Meera Srinivasan, in The Hindu, July 2014
When Sri Lankan archaeologist Sudharshan Seneviratne drove down to Chanakyapuri on a hot day recently, memories of his Delhi days came back gushing. From being a student in the city in the 1970s to returning now as the highest representative of his country, life has come a full circle, says Sri Lanka’s High Commissioner to India who, as a student, spent a decade in India, studying in New Delhi and later researching early Buddhism in Andhra Pradesh and Tamil Nadu.
On 13th Amendment: In an interview to The Hindu , days ahead of his big move, Mr. Seneviratne says issues such as the implementation of the 13th Amendment — India has been pushing Sri Lanka to devolve more powers to its provinces as per this Amendment — the fishermen’s conflict or [the claim to] Katchatheevu could be resolved by coming together and working without “being parochial about it”.
Senevirante receiving his office
At the recent bilateral meeting in New Delhi where Foreign Ministers of both countries met, the countries resolved to address the fishermen’s issue in the most humane way, he says. Though not a career diplomat, as someone “nurtured by both cultures” he expresses evident optimism about his new role that sees him transitioning from an academic to a diplomat.
According to him, there is a need to redefine diplomacy to include shared histories, culture and heritage of countries, in addition to economic and political ties. Rather than trying to resolve issues by using a “drab, dry language of diplomacy,” it is important to look at them holistically, he emphasises.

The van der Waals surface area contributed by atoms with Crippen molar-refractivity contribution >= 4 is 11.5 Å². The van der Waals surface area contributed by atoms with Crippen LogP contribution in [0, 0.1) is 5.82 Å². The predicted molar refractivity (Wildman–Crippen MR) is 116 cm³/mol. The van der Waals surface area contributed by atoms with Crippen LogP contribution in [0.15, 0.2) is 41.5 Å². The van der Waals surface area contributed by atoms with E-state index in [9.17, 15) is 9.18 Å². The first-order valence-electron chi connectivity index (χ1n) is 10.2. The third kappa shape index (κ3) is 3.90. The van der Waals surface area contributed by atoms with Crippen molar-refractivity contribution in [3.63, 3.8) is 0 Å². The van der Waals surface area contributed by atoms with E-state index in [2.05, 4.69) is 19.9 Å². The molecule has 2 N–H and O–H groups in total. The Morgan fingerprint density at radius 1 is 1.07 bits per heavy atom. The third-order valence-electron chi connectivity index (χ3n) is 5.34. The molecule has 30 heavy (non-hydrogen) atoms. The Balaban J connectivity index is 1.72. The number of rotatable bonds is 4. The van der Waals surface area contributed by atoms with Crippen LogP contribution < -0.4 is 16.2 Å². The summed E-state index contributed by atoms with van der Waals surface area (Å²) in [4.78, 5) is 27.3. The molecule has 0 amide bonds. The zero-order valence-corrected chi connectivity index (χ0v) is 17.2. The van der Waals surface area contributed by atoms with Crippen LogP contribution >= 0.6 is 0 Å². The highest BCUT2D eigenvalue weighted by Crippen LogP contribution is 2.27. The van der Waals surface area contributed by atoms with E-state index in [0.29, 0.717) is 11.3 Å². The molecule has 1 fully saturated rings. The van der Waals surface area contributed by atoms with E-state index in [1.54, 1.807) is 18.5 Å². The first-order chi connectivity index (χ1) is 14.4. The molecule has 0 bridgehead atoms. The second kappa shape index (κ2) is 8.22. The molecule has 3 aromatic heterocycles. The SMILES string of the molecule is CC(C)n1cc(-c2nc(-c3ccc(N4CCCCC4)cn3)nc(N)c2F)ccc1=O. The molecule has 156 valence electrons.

“Ultimately, when we speak of two countries, we are not talking about faceless people, but about real human beings. When we are representing countries, we are representing people.”
The High Commissioner says he hopes to draw upon his experience as a “heritage manager” and forge a strong people-to-people connection between the countries.
Seneviratne teaching ISLE Program students in Lanka– Pix from Bowdoin College
Education in India: As a young historian training in India, Mr. Seneviratne worked under many eminent historians, including Romila Thapar and R. Champakalakshmi. Delhi University, where he pursued his Bachelor’s degree, was not too different from the urban academic space in Colombo, “but the vibrancy and ethos at Jawaharlal Nehru University [where he did his masters and PhD] was unbelievable,” he says, his face lighting up as he speaks of his alma mater .
It is exciting, he adds, that many who went to University with him were today prominent intellectuals, journalists and politicians in India. “I look forward to connecting with them.”
‘Gamut of people’: Mr. Seneviratne also wants to meet his friends in Tamil Nadu. “When we went to places like Kanyakumari, Pudukkottai [for research] the people were just so warm and affectionate, it was as if your mother was around.”
Speaking of possible avenues for collaboration in academic programmes and heritage that is currently exploring, he observes: “It’s not the few decision makers or the sophisticated elite [ who matter], but a gamut of people who see the shared heritage we have on a day to day basis.”